Katja de Vries is an assistant professor in public law at Uppsala University. Her work operates at the intersection of IT law and philosophy of technology. Her current research focuses on the challenges that AI-generated content (‘deepfakes’ or ‘synthetic data’) poses to data protection, intellectual property and other fields of law. Title: How can law deal with the counterfactual metaphysics of synthetic media? Abstract: How can law deal with deep fakes and synthetic media? Law is influenced by the politics, norms and ontologies of the society in which it operates but is never exhausted by it. Law always first and foremost obeys to an already existing system of parameters, rules concepts and ontologies, to which new elements can only be incrementally added. This contributes to legal certainty and foreseeability, as well as law’s slowness to adapt. The EU legislator is trying to adapt to new digital challenges and opportunities by creating a true avalanche of legislation. In the case of deep fakes and other synthetic media the question, however, is if operative concepts such as transparency and informed consent and dichotomies such as fact v. fiction, human v. machine, etc. work well with the counterfactual metaphysics of synthetic media, namely the articulation of what is possible into digital mathematical spaces of seemingly endless alternative realities, and extensions in time and space. More concretely: is it important to simply flag that we are interacting with a synthetic work? Can we consent to live-on forever in disseminating digital alter-egos?

2 February 2023,
15:00 – 16:00 CET

dialogues2: probing the future of creative technology

Guests: Albena Baeva and Sam Salem

Part of the seminar series dialogues: probing the future of creative technology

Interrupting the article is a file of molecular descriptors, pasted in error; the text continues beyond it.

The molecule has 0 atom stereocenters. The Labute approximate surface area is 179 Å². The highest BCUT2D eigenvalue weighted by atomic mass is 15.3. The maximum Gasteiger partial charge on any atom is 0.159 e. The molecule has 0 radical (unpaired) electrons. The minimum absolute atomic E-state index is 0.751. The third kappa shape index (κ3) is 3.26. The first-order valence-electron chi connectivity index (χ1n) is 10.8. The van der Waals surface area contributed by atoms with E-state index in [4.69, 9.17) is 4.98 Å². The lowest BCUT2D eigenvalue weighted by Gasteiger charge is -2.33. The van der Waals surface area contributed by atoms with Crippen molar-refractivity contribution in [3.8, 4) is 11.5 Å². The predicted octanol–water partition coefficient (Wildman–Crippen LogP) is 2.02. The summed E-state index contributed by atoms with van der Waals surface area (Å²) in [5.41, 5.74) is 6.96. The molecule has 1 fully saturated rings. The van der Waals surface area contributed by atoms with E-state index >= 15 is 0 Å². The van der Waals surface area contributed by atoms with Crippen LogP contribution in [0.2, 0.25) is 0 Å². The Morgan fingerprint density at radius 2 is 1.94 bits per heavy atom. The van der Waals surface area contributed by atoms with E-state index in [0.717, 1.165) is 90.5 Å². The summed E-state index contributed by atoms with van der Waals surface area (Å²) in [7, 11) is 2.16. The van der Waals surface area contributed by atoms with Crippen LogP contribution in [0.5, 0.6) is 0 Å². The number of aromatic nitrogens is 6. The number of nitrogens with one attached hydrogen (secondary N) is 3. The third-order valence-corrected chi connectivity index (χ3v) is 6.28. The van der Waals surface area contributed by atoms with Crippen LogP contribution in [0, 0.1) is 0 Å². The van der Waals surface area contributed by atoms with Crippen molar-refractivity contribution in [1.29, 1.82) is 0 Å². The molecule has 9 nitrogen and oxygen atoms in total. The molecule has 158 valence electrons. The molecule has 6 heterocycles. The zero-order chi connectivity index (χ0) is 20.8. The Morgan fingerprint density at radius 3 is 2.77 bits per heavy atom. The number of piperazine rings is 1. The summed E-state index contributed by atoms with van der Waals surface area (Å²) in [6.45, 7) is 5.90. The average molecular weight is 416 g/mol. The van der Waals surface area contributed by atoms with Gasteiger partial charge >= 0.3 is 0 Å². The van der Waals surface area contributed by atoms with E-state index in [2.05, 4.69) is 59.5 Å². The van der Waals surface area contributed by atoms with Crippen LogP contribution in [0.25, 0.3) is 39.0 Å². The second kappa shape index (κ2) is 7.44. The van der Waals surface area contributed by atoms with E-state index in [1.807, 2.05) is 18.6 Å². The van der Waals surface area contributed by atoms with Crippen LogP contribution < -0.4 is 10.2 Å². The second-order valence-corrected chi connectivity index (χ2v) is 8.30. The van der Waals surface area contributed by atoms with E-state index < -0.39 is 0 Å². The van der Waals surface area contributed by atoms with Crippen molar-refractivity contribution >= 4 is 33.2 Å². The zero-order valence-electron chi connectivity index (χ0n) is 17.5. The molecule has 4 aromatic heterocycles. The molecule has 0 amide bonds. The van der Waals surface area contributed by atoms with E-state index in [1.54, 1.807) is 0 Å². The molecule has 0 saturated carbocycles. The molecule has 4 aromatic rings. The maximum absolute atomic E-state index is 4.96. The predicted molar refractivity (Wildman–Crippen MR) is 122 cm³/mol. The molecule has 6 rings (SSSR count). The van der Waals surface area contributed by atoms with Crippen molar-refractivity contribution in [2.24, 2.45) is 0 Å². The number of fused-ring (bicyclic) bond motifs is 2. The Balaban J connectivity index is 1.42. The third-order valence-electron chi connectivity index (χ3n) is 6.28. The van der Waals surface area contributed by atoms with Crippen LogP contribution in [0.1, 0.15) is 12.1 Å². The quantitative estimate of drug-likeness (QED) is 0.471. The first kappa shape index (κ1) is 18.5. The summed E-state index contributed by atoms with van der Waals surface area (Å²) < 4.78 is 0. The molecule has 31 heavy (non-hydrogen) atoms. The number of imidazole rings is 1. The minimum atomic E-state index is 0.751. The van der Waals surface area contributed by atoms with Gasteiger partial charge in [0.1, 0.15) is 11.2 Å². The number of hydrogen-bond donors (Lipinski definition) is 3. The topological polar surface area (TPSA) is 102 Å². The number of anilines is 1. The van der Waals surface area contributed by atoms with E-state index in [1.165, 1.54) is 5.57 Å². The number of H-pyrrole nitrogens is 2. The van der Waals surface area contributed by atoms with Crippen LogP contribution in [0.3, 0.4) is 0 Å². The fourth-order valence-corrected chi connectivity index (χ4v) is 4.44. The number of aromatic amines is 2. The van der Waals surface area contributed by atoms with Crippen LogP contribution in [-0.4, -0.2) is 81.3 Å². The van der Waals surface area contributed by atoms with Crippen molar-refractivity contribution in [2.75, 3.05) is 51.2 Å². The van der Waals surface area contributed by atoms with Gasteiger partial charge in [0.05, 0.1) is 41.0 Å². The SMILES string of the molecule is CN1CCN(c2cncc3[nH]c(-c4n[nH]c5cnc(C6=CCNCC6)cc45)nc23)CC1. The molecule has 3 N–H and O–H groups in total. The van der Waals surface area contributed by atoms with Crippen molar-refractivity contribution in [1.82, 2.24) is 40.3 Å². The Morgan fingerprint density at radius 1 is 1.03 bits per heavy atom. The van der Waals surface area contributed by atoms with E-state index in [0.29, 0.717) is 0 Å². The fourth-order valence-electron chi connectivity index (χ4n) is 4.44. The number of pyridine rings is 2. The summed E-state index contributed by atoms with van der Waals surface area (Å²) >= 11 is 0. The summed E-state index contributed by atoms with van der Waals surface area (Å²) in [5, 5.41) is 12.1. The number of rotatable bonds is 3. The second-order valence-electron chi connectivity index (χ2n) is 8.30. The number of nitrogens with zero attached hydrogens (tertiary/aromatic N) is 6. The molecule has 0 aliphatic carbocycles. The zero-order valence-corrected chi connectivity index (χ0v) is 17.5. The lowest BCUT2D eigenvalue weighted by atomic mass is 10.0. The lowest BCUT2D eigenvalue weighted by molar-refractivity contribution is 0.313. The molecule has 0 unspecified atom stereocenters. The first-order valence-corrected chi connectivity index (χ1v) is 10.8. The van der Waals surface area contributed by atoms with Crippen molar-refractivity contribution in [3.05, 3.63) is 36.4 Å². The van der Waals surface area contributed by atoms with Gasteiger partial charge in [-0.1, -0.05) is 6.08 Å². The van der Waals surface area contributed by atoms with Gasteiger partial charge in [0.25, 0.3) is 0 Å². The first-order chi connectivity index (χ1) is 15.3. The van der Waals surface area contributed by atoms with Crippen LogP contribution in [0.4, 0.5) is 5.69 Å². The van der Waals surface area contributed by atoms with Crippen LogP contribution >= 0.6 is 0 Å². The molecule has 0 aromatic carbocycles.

Albena Baeva ( Abstract: I will talk about the relationship between feminism, biases and algorithms – a topic that plays a central role in my recent work. Algorithms are not only automating many production processes but are also already shaping our perception of reality. AI is becoming a curator and creator of content, while humans are left to engage in poorly paid mechanical activities in content control factories or the preparation of training databases. Speculating over the imagery of the new reality is what inspires the artist to keep collaborating with different neural networks creating different artworks. My presentation will show how I as an artist simultaneously uses and critiques new technologies in my works. Bio: Albena Baeva works at the intersection of art, technology, and social science. In her interactive installations for urban spaces and galleries, she uses ML and AI, augmented reality, physical computing, creative coding, and DIY practices. Albena has two MAs; in Restoration and Digital Arts from the National Academy of Art in Sofia. She received an Everything is Just Fine commission from the Bulgarian Fund for Women (2019), won the international Essl Art Award for contemporary art (2011) and the VIG Special Invitation (2011). Albena is a co-founder of Symbiomatter: experimental arts lab, the studio for interactive design Reaktiv, the first Bulgarian gallery for digital art gallery Gallery and the AR sculpture park Ploshtadka. Her work was shown internationally in museums for contemporary art including Essl (Austria, 2011), EMMA (Finland, 2013), MCV Vojvodina (Serbia, 2015 and 2019), galleries and festivals for video and performance in Austria, Bulgaria, Czech Republic, Cyprus, Denmark, France, Finland, Germany, Hungary, Italy, Lithuania, Switzerland, Serbia, Turkey, Ukraine and the USA. Sam Salem ( Abstract: I will discuss approaches to, and reflections on, the use of Neural Synthesis in my recent works, Midlands (2019) and THIS IS FINE (2021), and my forthcoming work for solo trombone (+), Bury Me Deep (2022).  Bio: Sam Salem is a British / Jordanian composer who creates works for performers, electronics & video. His compositional process begins with a set of locations, a line on a map connected by a particular theme, history, or set of constraints. He captures moments, surprises, and ultimately, like prominent London-based psychogeographer Iain Sinclair, he offers a reading of his chosen locations, a divination made through an “act of ambulatory sign-making”. The layers of myth and history that he uncovers form his building blocks. His first works for live performers, London Triptych, were recorded and released as Salem’s debut portrait album in November 2021 via dFolds. He is a founding member and co-artistic director of Distractfold Ensemble, the recipients of the Kranichstein Music Prize for Interpretation from Internationales Musikinstitute Darmstadt (IMD) in 2014. Sam is also co-founder and co-director of Unsupervised / The Machine Learning for Music Working Group, a collaboration between RNCM and the University of Manchester that explores the creative applications of ML and AI. He is currently PRiSM Lecturer in Composition at the Royal Northern College of Music and was once described by the New York Times as “young”.